Academic email

I have been receiving some e-mails from many students, and it seems that these e-mails are not formal enough to be at an academic level. Some of them lack of formal expressions, some of them are like daily conversation, and some of them don’t meet the criteria of an e-mail. Thus, I hope that you can improve your e-mail writing via this post because it is important for you to write e-mail appropriately as a habit.

Although I am not a professor, the e-mail you send to me also must be formal enough. It’s not only a way you practice writing formally, but also a way to show your respect to somebody else. We already learnt about how to write an appropriate email, so I hope that you can employ what you learnt into your life.

What is an academic email?

  • Specific subject line: Please make sure that the subject is concise and expresses your problem clearly. Don’t make it too long or too short. I am happy that most of you write the subject line correctly.
  • Professional greeting: Although you don’t need to be more formal to me (because I’m not a professor), it will be better if you start your email by greeting politely by, for example, saying “Hi Ammie” or “Dear Ammie” rather than not saying anything, and please make sure that you type my name (or another receiver) correctly 🙂
  • Identification of self: You must introduce yourself to let me know who you are. Don’t be too general like “I am an ESL 119 student.” or “I’m from you class.” Please be specific.
  • Thanks/Appreciation: It’s always needed in an e-mail no matter how academic it is. Just make sure you show your respect to the receiver.
  • Closing: Some of you don’t include the closing or just saying “Bye” or “Thanks”. It’s ok for me, but don’t make it be your habit of writing e-mails. It’s not good if you send an e-mail to a professor with a closing like that.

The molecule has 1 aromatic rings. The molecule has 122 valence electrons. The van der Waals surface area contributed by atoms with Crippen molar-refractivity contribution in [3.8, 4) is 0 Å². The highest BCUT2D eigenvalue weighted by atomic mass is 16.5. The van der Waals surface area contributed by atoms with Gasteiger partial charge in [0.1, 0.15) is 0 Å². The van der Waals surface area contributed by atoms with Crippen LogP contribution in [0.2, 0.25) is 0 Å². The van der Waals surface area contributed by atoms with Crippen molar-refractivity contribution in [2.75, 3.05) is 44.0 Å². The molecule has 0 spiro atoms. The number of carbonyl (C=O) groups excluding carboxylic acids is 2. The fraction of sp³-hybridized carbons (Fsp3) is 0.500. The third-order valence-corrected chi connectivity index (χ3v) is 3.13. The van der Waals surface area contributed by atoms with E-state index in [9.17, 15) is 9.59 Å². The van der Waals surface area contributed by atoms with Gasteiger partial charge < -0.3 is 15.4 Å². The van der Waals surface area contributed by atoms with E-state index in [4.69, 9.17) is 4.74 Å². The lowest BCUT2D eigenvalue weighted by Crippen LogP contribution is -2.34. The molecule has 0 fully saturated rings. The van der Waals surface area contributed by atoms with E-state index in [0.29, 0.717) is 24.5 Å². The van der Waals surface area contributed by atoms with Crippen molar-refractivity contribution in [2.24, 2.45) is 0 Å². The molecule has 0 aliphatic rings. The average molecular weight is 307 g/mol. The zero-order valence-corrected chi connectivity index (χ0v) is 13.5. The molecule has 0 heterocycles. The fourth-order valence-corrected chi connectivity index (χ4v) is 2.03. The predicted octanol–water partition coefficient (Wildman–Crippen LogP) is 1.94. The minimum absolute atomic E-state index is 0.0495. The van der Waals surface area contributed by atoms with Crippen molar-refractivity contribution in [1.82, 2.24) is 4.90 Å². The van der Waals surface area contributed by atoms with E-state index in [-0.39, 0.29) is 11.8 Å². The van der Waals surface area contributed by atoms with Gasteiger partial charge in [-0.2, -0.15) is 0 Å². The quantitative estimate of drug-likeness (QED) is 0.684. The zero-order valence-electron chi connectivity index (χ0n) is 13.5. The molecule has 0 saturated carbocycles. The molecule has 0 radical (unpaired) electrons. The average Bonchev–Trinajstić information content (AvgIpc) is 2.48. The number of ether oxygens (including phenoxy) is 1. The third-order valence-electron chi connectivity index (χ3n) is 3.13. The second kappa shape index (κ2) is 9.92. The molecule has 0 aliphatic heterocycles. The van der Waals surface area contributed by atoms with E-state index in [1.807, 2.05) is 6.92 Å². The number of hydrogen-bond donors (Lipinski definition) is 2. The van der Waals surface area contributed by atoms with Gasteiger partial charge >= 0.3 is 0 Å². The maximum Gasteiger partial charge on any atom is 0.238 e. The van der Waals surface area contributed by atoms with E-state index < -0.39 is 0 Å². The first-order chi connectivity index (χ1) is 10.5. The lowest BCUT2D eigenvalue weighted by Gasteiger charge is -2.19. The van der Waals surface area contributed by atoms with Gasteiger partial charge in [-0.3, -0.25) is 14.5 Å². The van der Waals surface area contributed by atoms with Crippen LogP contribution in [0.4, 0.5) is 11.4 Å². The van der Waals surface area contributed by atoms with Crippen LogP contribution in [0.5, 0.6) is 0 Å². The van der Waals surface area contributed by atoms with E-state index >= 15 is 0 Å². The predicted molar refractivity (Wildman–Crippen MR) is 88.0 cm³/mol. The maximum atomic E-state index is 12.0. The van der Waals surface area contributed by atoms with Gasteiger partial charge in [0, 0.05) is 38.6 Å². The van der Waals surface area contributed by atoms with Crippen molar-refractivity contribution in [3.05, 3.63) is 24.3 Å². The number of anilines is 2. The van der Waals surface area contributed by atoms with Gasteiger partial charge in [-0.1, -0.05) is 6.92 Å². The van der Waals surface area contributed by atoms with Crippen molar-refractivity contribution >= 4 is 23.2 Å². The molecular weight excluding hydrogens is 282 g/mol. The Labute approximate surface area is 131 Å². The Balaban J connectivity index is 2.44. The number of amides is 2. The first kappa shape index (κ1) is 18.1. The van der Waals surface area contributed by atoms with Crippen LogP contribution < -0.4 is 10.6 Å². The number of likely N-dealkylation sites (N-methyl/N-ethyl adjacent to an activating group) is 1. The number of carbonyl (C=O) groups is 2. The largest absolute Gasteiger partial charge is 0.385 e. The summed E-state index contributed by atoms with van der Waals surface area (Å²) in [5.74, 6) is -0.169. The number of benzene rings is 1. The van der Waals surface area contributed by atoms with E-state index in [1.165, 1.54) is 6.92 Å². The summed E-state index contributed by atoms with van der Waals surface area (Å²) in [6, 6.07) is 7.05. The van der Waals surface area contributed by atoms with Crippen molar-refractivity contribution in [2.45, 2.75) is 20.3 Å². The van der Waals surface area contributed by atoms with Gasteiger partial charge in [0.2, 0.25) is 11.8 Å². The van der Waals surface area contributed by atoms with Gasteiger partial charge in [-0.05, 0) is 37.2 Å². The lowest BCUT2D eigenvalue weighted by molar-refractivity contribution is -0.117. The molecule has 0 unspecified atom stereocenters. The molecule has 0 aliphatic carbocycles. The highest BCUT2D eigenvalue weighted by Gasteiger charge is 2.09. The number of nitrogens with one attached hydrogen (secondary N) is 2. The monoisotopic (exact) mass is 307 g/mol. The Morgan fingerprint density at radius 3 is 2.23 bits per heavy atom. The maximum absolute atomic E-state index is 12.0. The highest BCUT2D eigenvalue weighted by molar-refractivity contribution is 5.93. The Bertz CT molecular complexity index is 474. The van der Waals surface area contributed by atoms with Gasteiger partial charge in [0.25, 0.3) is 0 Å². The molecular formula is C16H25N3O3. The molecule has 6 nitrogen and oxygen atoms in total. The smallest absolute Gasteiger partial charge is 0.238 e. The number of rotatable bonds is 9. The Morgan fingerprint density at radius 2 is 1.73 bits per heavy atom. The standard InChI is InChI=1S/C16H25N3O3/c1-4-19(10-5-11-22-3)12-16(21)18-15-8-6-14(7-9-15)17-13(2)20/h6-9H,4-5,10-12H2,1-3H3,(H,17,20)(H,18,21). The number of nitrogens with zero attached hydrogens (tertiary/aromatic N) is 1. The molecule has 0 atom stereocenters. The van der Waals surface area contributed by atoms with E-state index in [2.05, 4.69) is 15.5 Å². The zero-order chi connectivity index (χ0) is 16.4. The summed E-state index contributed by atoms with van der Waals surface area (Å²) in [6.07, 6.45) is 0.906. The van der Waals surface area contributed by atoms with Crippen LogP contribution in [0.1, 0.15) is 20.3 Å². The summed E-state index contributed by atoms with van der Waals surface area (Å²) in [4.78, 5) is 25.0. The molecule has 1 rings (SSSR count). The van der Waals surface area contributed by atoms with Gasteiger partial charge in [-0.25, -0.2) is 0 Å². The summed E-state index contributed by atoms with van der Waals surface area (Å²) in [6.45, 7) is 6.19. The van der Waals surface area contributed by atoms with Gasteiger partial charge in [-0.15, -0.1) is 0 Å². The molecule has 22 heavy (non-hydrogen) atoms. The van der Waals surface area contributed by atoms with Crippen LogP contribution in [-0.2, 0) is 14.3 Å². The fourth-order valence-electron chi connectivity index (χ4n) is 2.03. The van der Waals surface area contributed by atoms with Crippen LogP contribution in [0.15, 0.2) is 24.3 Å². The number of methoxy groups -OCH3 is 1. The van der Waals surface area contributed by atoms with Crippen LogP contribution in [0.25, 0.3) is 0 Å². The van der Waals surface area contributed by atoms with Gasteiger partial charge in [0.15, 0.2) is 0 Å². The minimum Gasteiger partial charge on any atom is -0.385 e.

• Signature: I know some of you have set the default signature for your e-mail; however, some of you still keep your signature in your first language. Moreover, when you send e-mails via mobile phones, there’s no signature at all. Therefore, make sure that you have an appropriate signature when sending e-mails.

Last but not least, though it is not a part of an e-mail, please check your grammar and spelling before sending the e-mail. Try to be more professional 🙂

I know writing e-mails is somehow new and challenging to some of you. However, sooner or later, you will have to write an formal e-mail like this. Writing e-mails is not so hard, just make sure that you have completed all these mentioned steps before sending it. It will be better for you if you can improve this skill to be your habit.

Don’t take it serious. Just practice and you will find it worthy.

Ammie.

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15 thoughts on “Academic email

  1. This post is really helpful. I agree that having a good and formal email shows respect to the other people. Thank you for your post! It’s really helpful.

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  2. I like what you did. I recommend you to put a model for an academic email to make it more clear. I did understand all its parts ,but I think if you put an example, it will be clearer.
    Thank you.

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    1. Yeah you can google it, but some effective apps require payment. Free apps are available but I don’t think they’re good enough to check your grammar and spelling errors.

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  3. Thank you, Ammie to take the time for us. I have now learnt to write a proper email now no matter whom I sending it to. Its good to be professional in all aspects with everyone and of course to show love and respect. 🙂

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  4. Alright Ami that was really helpful fore me. I learned more about writing email professionally which is going to help me in the future because writing can show how academically is a person, and this roles of writing email academically will help me to have an advantage of the life.
    Thank you Ami.

    Like

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